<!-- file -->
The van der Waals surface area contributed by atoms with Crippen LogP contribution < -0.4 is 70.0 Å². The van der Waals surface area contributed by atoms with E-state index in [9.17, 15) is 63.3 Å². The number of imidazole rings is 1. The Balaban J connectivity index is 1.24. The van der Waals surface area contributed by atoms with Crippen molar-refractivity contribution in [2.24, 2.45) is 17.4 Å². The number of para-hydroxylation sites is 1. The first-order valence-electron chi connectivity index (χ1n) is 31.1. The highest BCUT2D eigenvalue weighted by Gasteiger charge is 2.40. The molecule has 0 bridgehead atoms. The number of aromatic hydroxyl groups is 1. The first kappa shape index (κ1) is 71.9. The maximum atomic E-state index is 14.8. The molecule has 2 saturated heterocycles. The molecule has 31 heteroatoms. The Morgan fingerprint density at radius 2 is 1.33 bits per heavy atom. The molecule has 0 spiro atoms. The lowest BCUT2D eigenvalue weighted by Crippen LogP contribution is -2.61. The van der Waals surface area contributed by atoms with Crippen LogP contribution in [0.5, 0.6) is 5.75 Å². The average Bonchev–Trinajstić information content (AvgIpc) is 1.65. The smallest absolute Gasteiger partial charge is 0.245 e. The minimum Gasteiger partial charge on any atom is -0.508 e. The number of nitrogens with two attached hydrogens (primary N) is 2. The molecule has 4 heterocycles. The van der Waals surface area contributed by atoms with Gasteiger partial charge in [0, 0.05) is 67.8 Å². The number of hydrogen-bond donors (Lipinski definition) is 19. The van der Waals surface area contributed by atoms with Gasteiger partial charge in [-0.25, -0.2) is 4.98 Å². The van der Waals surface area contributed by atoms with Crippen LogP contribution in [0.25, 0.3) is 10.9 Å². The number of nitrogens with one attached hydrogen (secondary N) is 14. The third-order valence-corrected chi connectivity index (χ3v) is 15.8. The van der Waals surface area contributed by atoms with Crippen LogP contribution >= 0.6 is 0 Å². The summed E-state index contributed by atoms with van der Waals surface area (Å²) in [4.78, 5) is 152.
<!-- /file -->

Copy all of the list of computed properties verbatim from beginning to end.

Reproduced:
The van der Waals surface area contributed by atoms with Crippen LogP contribution < -0.4 is 70.0 Å². The van der Waals surface area contributed by atoms with E-state index in [9.17, 15) is 63.3 Å². The number of imidazole rings is 1. The Balaban J connectivity index is 1.24. The van der Waals surface area contributed by atoms with Crippen molar-refractivity contribution in [2.24, 2.45) is 17.4 Å². The number of para-hydroxylation sites is 1. The first-order valence-electron chi connectivity index (χ1n) is 31.1. The highest BCUT2D eigenvalue weighted by Gasteiger charge is 2.40. The molecule has 0 bridgehead atoms. The number of aromatic hydroxyl groups is 1. The first kappa shape index (κ1) is 71.9. The maximum atomic E-state index is 14.8. The molecule has 2 saturated heterocycles. The molecule has 31 heteroatoms. The Morgan fingerprint density at radius 2 is 1.33 bits per heavy atom. The molecule has 0 spiro atoms. The lowest BCUT2D eigenvalue weighted by Crippen LogP contribution is -2.61. The van der Waals surface area contributed by atoms with Crippen LogP contribution in [0.5, 0.6) is 5.75 Å². The average Bonchev–Trinajstić information content (AvgIpc) is 1.65. The smallest absolute Gasteiger partial charge is 0.245 e. The minimum Gasteiger partial charge on any atom is -0.508 e. The number of nitrogens with two attached hydrogens (primary N) is 2. The molecule has 4 heterocycles. The van der Waals surface area contributed by atoms with Gasteiger partial charge in [0, 0.05) is 67.8 Å². The number of hydrogen-bond donors (Lipinski definition) is 19. The van der Waals surface area contributed by atoms with Gasteiger partial charge in [-0.25, -0.2) is 4.98 Å². The van der Waals surface area contributed by atoms with Crippen LogP contribution in [0.25, 0.3) is 10.9 Å². The number of nitrogens with one attached hydrogen (secondary N) is 14. The third-order valence-corrected chi connectivity index (χ3v) is 15.8. The van der Waals surface area contributed by atoms with Crippen LogP contribution >= 0.6 is 0 Å². The summed E-state index contributed by atoms with van der Waals surface area (Å²) in [4.78, 5) is 152.